Abstract:
This article analyses the depiction of archaeology and archaeologists in contemporary popular Tamil films made in India, including a focus on the gender portrayal of archaeologists in two films in particular – one an adventure film depicting archaeological activity and the other a romance film involving a male archaeologist. Content analysis shows that both films portray some similarities in how archaeology is presented and that male and female archaeologists are shown as professionals, but that the female archaeologist is still presented for, and objectified through, the male gaze. The paper contributes to the understanding of how archaeologists are portrayed in non-Western films, particularly among films produced in India.
, Kelly Britt, Margaret Lou Brown,
Journal of Contemporary Archaeology, Volume 8; https://doi.org/10.1558/jca.43379

Abstract:
The COVID-19 pandemic has disrupted nearly every facet of our world, including some of the most fundamental forms of human behavior and our conception of the social. Everyday activities now pose a risk to individuals and to society as a whole. This radical shift in how we live has produced a wide array of material responses across the globe. This photo essay seeks to open up dialogue and ask questions about the numerous forms of COVID-19 materiality and altered landscapes that the authors have chronicled, witnessed, documented and cataloged in their communities, using archaeological and ethnographic methods. This materiality includes chalk art, graffiti, painted rocks and signage placed in both public and private spaces within the project authors’ communities. In framing our questions, we draw upon theoretical frameworks in the fields of cultural trauma studies, cultural anthropology and contemporary archaeology.
Hugo Cardoso
Journal of Contemporary Archaeology, Volume 8; https://doi.org/10.1558/jca.43380

Abstract:
OPEN ACCESS-PAID-CC BY-NC-ND In historically Protestant countries, human skeletal reference collections curated by research institutions have been amassed from bodies dissected by anatomists, typically unclaimed cadavers from morgues and hospitals, or from remains donated to science. In contrast to these anatomy-based and donation-based collections, skeletal reference collections in historically Roman Catholic countries on mainland Europe and in Latin America are for the most part derived from unclaimed remains exhumed from modern cemeteries and ossuaries at the end of the mandated interment period. While much has been written in English about the history, context and ethical framework of anatomy-derived collections, cemetery-based collections have received very little critical attention. The current paper addresses this gap, with particular reference to cemetery-derived collections in Portugal. The cultural and historical context of southern Europe is discussed, particularly Roman Catholic mortuary traditions and the influence of the Napoleonic Code, and these provide the background for an overview of the ethical issues raised by cemetery-derived collections. Here, general principles that should guide the work of human osteologists working in archaeological contexts are relevant, as regards consent, dignity and respect and benefits to science and education, because unlike their anatomy-derived counterparts, cemetery-based collections include individuals who were once buried.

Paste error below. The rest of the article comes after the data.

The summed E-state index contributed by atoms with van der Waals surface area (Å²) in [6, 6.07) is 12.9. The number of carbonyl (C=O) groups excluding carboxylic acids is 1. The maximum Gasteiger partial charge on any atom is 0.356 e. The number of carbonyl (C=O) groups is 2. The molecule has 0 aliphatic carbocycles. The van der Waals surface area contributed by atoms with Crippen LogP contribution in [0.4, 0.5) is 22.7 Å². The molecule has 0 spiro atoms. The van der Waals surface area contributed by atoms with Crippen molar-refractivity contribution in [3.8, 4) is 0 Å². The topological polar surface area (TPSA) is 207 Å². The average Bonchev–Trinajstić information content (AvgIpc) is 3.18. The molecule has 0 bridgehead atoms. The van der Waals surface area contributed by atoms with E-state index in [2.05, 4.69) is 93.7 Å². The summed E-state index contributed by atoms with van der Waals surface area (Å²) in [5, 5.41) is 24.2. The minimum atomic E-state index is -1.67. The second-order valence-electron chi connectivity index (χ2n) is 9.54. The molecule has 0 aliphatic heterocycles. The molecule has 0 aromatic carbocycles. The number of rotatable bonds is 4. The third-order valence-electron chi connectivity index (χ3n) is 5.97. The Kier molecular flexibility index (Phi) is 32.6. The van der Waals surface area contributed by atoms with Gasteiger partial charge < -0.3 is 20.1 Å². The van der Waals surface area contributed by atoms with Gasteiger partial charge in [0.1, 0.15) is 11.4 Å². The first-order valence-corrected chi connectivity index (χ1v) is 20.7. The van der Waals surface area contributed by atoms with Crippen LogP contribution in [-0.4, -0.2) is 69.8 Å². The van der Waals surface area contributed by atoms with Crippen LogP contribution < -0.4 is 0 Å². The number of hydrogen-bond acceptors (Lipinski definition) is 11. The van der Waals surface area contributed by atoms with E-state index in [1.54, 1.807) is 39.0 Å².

Kamil Karski, Dawid Kobiałka
Journal of Contemporary Archaeology, Volume 8; https://doi.org/10.1558/jca.43381

Abstract:
This paper presents some of the preliminary results of non-invasive and invasive archaeological research on the terrain of a former German Nazi labour and concentration camp in P?aszów, a suburb of Kraków. The starting point is a reference to Schindler’s List – a film that is partially about the camp (KL Plaszow in German) and which created a certain social picture of it. This paper discusses the history of archaeological research relating to Holocaust landscapes in Poland, and sketches the historical context related to the opening, functioning, closing and later reusing of the campscape. The last section provides a glimpse into the archaeological field research and its results. The main thesis of this paper is that the history of World War II, including the Holocaust, is transforming in front of our eyes into archaeology. The paper shows how archaeology can play an active and crucial role in discovering, documenting and interpreting material remains related to the Holocaust and its manifold consequences.
Magnus O. Ljunge
Journal of Contemporary Archaeology, Volume 8; https://doi.org/10.1558/jca.42064

Abstract: